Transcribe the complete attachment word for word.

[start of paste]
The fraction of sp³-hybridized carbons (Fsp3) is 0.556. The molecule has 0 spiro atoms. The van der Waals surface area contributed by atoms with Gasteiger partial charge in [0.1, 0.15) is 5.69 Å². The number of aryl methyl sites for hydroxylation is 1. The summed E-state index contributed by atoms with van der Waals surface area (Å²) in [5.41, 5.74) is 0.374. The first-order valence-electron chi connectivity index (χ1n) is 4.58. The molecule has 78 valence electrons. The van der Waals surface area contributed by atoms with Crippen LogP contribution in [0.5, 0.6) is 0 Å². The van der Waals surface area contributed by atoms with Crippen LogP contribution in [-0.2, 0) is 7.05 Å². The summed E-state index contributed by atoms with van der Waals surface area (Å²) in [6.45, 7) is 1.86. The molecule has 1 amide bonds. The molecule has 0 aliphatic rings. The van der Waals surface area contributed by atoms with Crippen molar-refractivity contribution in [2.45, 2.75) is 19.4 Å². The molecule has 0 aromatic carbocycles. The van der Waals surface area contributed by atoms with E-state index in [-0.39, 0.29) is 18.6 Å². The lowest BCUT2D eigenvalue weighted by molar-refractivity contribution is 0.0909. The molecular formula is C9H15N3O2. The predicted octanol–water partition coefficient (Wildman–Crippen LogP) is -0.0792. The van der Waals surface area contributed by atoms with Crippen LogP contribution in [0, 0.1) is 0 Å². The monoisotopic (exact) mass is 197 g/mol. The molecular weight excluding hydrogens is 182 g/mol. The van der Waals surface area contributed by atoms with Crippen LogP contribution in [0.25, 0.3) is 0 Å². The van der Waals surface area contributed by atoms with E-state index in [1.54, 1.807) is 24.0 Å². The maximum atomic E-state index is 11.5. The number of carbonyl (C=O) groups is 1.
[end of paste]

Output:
The fraction of sp³-hybridized carbons (Fsp3) is 0.556. The molecule has 0 spiro atoms. The van der Waals surface area contributed by atoms with Gasteiger partial charge in [0.1, 0.15) is 5.69 Å². The number of aryl methyl sites for hydroxylation is 1. The summed E-state index contributed by atoms with van der Waals surface area (Å²) in [5.41, 5.74) is 0.374. The first-order valence-electron chi connectivity index (χ1n) is 4.58. The molecule has 78 valence electrons. The van der Waals surface area contributed by atoms with Crippen LogP contribution in [0.5, 0.6) is 0 Å². The van der Waals surface area contributed by atoms with Crippen LogP contribution in [-0.2, 0) is 7.05 Å². The summed E-state index contributed by atoms with van der Waals surface area (Å²) in [6.45, 7) is 1.86. The molecule has 1 amide bonds. The molecule has 0 aliphatic rings. The van der Waals surface area contributed by atoms with Crippen molar-refractivity contribution in [2.45, 2.75) is 19.4 Å². The molecule has 0 aromatic carbocycles. The van der Waals surface area contributed by atoms with E-state index in [-0.39, 0.29) is 18.6 Å². The lowest BCUT2D eigenvalue weighted by molar-refractivity contribution is 0.0909. The molecular formula is C9H15N3O2. The predicted octanol–water partition coefficient (Wildman–Crippen LogP) is -0.0792. The van der Waals surface area contributed by atoms with Crippen LogP contribution in [0, 0.1) is 0 Å². The monoisotopic (exact) mass is 197 g/mol. The molecular weight excluding hydrogens is 182 g/mol. The van der Waals surface area contributed by atoms with Crippen LogP contribution in [0.25, 0.3) is 0 Å². The van der Waals surface area contributed by atoms with E-state index in [1.54, 1.807) is 24.0 Å². The maximum atomic E-state index is 11.5. The number of carbonyl (C=O) groups is 1.